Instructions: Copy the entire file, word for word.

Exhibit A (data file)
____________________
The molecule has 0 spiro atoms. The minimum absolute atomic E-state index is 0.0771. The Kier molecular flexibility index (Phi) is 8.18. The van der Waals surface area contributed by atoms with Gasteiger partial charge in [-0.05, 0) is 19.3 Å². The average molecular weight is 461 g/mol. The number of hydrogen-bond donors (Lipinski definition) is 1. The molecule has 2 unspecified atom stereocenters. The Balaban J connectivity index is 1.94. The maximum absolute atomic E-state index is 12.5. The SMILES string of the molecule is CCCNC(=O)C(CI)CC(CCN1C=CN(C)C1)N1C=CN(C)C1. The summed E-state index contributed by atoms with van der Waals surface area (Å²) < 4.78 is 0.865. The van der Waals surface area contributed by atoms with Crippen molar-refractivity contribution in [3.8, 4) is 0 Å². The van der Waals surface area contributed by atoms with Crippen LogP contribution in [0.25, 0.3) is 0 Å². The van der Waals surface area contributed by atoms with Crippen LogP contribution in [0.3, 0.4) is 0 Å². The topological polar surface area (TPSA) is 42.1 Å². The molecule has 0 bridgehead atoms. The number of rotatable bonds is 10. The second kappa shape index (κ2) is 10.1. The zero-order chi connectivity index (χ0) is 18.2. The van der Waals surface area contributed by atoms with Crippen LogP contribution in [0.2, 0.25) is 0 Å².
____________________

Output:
The molecule has 0 spiro atoms. The minimum absolute atomic E-state index is 0.0771. The Kier molecular flexibility index (Phi) is 8.18. The van der Waals surface area contributed by atoms with Gasteiger partial charge in [-0.05, 0) is 19.3 Å². The average molecular weight is 461 g/mol. The number of hydrogen-bond donors (Lipinski definition) is 1. The molecule has 2 unspecified atom stereocenters. The Balaban J connectivity index is 1.94. The maximum absolute atomic E-state index is 12.5. The SMILES string of the molecule is CCCNC(=O)C(CI)CC(CCN1C=CN(C)C1)N1C=CN(C)C1. The summed E-state index contributed by atoms with van der Waals surface area (Å²) < 4.78 is 0.865. The van der Waals surface area contributed by atoms with Crippen molar-refractivity contribution in [3.8, 4) is 0 Å². The van der Waals surface area contributed by atoms with Crippen LogP contribution in [0.25, 0.3) is 0 Å². The van der Waals surface area contributed by atoms with Crippen LogP contribution in [0.3, 0.4) is 0 Å². The topological polar surface area (TPSA) is 42.1 Å². The molecule has 0 bridgehead atoms. The number of rotatable bonds is 10. The second kappa shape index (κ2) is 10.1. The zero-order chi connectivity index (χ0) is 18.2. The van der Waals surface area contributed by atoms with Crippen LogP contribution in [0.2, 0.25) is 0 Å².